Van Halen – For Unlawful Carnal Knowledge (Album of the Week)

This week it’s time to head back to the fateful year of 1991, but in this case it’s to visit a band that was immune to the tectonic shift in rock that year. Van Halen were riding high heading into their third album with Sammy Hagar at the mic. While many dismissed Van Hagar as AOR rubbish that didn’t hold a candle to the beloved David Lee Roth era, VH were cranking out number one albums and hit singles as well as arenas full of eager fans.

Van Halen – For Unlawful Carnal Knowledge

Released June 17, 1991

My Favorite Tracks – The Dream Is Over, Poundcake, Judgment Day

Van Halen spent a year recording their first effort of the 1990’s. While Andy Johns was tabbed to produce, the band also brought in an old friend – Ted Templeman, who had famously guided the band’s early albums but had been absent through the Van Hagar era. The duel producers were a means to satisfy Sammy, who apparently didn’t enjoy working with Johns.

This album would see Van Halen forego the synth-based AOR rock of the late ’80’s and move to a heavier song structure based on guitar, and the occasional power tool. While I’m sure the band made the decision on their own terms, it did coincidentally fit with the times as the album’s release slotted in the summer that hair metal, AOR and other venerable forms of rock met their mainstream end.

The album cover is nice though also basic, but the real art lore was in the inner booklet pictures. In first pressings of the album, one photograph showed a blackboard with a bunch of phone numbers on it. Some of the phone numbers got massive amounts of calls, so the record label repressed the album with the phone numbers removed. Note that these CD and cassette versions are not hard to acquire, it was a mass produced item so the phone numbers version carries no premium. Vinyl copies of the album did not have the blackboard photo that I know of, but vinyl of this album is scarce and does command huge value.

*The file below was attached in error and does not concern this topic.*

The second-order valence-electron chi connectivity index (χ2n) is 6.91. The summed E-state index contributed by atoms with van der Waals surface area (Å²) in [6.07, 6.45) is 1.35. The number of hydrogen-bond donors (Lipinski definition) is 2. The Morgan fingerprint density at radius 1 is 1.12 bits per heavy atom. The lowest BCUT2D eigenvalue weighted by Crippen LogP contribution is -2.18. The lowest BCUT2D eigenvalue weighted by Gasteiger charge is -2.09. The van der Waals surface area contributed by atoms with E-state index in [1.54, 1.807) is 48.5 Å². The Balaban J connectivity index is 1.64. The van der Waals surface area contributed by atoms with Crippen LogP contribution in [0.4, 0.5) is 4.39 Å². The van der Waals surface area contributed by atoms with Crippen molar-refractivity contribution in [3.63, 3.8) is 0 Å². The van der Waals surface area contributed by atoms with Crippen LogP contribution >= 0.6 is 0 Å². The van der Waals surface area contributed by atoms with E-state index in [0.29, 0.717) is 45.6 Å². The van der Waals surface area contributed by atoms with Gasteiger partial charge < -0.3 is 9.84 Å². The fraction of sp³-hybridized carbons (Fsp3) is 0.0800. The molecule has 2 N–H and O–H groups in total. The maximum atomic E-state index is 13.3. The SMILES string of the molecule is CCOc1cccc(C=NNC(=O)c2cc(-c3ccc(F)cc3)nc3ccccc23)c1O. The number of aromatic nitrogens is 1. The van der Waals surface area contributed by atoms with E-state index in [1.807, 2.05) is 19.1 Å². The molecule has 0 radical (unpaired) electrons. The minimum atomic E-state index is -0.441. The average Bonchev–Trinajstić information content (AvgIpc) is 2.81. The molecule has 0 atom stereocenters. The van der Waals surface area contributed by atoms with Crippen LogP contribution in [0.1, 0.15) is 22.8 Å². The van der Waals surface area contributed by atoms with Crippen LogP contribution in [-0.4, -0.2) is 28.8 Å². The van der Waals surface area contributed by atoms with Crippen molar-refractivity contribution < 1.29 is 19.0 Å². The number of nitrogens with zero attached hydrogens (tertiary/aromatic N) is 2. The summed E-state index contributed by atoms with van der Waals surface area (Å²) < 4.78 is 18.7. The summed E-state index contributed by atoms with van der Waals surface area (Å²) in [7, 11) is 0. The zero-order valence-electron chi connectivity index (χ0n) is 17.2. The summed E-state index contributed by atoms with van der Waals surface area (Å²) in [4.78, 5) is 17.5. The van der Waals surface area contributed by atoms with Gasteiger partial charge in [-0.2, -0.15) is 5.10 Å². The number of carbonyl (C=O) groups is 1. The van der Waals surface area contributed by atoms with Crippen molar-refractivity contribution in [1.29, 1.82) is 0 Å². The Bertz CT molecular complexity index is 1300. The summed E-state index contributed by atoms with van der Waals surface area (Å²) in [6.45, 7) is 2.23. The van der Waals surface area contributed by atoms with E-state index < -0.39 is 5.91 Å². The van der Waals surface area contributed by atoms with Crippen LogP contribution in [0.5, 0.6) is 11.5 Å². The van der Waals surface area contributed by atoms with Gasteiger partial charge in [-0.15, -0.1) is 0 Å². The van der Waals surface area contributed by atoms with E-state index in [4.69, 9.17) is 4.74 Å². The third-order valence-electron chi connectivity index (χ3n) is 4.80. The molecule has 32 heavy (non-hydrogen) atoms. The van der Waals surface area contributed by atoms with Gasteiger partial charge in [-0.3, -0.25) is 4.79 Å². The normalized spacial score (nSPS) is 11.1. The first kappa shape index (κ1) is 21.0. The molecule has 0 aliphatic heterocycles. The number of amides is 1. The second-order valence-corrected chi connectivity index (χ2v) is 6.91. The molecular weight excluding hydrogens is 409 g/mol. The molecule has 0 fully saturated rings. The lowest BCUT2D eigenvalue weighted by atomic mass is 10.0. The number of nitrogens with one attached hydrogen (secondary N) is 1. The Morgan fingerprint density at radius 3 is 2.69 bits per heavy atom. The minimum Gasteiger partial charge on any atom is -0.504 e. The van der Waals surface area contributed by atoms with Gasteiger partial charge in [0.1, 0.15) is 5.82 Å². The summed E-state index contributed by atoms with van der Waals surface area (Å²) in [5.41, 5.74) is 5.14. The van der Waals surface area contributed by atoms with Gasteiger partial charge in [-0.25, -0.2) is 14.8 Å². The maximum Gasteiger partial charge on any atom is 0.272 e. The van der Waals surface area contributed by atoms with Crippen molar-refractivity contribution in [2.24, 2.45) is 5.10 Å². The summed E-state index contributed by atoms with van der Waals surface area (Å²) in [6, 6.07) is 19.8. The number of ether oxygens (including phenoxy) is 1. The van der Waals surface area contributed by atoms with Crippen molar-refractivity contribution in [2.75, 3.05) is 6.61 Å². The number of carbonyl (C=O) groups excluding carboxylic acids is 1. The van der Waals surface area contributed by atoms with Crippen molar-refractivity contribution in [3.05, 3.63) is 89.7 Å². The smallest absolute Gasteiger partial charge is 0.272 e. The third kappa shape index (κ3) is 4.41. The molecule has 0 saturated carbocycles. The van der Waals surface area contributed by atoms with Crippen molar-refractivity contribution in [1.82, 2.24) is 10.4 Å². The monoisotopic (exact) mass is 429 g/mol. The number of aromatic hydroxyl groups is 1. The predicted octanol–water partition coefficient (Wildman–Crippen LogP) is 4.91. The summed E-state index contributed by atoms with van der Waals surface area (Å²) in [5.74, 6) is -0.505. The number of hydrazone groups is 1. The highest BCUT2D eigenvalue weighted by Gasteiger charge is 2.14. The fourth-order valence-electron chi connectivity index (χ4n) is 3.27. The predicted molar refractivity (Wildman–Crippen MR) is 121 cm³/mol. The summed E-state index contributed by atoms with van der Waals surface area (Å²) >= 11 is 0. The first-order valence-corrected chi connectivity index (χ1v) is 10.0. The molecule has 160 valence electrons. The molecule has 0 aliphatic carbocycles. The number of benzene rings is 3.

And of course there’s the album title. If it isn’t obvious, it spells out FUCK. The phrase was NOT the origin of the actual word “fuck,” which is a thing that’s out there but isn’t true.

There are 11 songs running at near 52 minutes total, time to head on in.


We start off with Eddie using a drill to mess with his pickups and then we’re off to the races. This is a heavy, driving track that doesn’t go too fast but really slams its point home. And that also happens to be what the song is about – slamming the point home with a nice, lovely woman.

Judgment Day

This one retains the heaviness but gets a bit faster as Sammy extols the virtues of kicking back in life and staying out of the ambitious rat race. This song was a big hit with my teenage self, perhaps informing me a bit more than it should. But hey, it’s all good.


This one is pure sleaze and grime. This is some monster heaviness from Eddie and the band, it goes a degree further with it than Van Halen ever really went before. This one also has a good helping of the backing vocals that Van Halen were famous for but were not emphasized a lot on this album.

The song is about the old 1-900 numbers, which were a pre-Internet outlet for the sexually frustrated gentleman. They were total rip-offs as magazines were far cheaper, but I guess nothing beats that “personal” interaction. The song today would be about OnlyFans.


One of the album’s featured singles, this track is a bit of a faster-paced and a less R-rated version of a sex song. It could be considered basic but it’s a pleasant song and I don’t find anything wrong with it. The video makes use of the rotating stage Van Halen were into using in their live shows, a pretty obvious fit given the song title.

Pleasure Dome

This one is a bit of an oddball. It’s still fittingly heavy for the record but is also a bit out in left field, at least in vibe it’s reminiscent of the prior album OU812. It seems like someone is caught in an artificial utopia of some sort but is aware and wants out, some kind of virtual reality or simulation kind of thing maybe. There is some seriously crazy riffing from Eddie on here, it hangs back a bit in the song but its truly something to behold.

In ‘N’ Out